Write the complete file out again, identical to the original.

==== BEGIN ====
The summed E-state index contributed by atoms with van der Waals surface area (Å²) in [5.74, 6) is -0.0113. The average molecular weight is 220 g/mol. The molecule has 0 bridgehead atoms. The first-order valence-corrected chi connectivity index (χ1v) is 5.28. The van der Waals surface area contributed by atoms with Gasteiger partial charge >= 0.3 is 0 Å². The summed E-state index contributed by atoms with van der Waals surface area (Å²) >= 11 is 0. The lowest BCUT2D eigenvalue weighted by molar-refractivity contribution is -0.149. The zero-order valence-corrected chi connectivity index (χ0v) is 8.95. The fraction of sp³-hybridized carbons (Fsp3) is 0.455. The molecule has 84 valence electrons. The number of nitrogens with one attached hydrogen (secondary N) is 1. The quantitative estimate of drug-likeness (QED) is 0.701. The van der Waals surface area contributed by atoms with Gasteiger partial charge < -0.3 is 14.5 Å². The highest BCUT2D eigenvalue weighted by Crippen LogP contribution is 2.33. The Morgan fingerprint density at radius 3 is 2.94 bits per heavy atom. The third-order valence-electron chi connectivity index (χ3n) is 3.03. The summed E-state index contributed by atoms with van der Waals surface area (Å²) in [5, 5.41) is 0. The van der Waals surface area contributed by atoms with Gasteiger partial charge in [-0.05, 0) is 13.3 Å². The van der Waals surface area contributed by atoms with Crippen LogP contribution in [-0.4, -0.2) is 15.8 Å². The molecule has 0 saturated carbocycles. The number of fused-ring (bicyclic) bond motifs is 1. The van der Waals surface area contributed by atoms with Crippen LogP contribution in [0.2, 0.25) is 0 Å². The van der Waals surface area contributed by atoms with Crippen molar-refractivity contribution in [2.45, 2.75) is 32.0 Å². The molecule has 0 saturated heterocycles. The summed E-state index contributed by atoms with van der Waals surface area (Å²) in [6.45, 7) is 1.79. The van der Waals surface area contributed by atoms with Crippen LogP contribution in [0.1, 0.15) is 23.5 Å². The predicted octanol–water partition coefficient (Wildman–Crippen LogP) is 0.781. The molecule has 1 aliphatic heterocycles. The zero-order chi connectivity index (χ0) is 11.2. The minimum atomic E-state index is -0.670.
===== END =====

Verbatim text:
The summed E-state index contributed by atoms with van der Waals surface area (Å²) in [5.74, 6) is -0.0113. The average molecular weight is 220 g/mol. The molecule has 0 bridgehead atoms. The first-order valence-corrected chi connectivity index (χ1v) is 5.28. The van der Waals surface area contributed by atoms with Gasteiger partial charge >= 0.3 is 0 Å². The summed E-state index contributed by atoms with van der Waals surface area (Å²) >= 11 is 0. The lowest BCUT2D eigenvalue weighted by molar-refractivity contribution is -0.149. The zero-order valence-corrected chi connectivity index (χ0v) is 8.95. The fraction of sp³-hybridized carbons (Fsp3) is 0.455. The molecule has 84 valence electrons. The number of nitrogens with one attached hydrogen (secondary N) is 1. The quantitative estimate of drug-likeness (QED) is 0.701. The van der Waals surface area contributed by atoms with Gasteiger partial charge < -0.3 is 14.5 Å². The highest BCUT2D eigenvalue weighted by Crippen LogP contribution is 2.33. The Morgan fingerprint density at radius 3 is 2.94 bits per heavy atom. The third-order valence-electron chi connectivity index (χ3n) is 3.03. The summed E-state index contributed by atoms with van der Waals surface area (Å²) in [5, 5.41) is 0. The van der Waals surface area contributed by atoms with Gasteiger partial charge in [-0.05, 0) is 13.3 Å². The van der Waals surface area contributed by atoms with Crippen LogP contribution in [-0.4, -0.2) is 15.8 Å². The molecule has 0 saturated carbocycles. The number of fused-ring (bicyclic) bond motifs is 1. The van der Waals surface area contributed by atoms with Crippen LogP contribution in [0.2, 0.25) is 0 Å². The van der Waals surface area contributed by atoms with Crippen molar-refractivity contribution in [2.45, 2.75) is 32.0 Å². The molecule has 0 saturated heterocycles. The summed E-state index contributed by atoms with van der Waals surface area (Å²) in [6.45, 7) is 1.79. The van der Waals surface area contributed by atoms with Crippen LogP contribution in [0.1, 0.15) is 23.5 Å². The predicted octanol–water partition coefficient (Wildman–Crippen LogP) is 0.781. The molecule has 1 aliphatic heterocycles. The zero-order chi connectivity index (χ0) is 11.2. The minimum atomic E-state index is -0.670.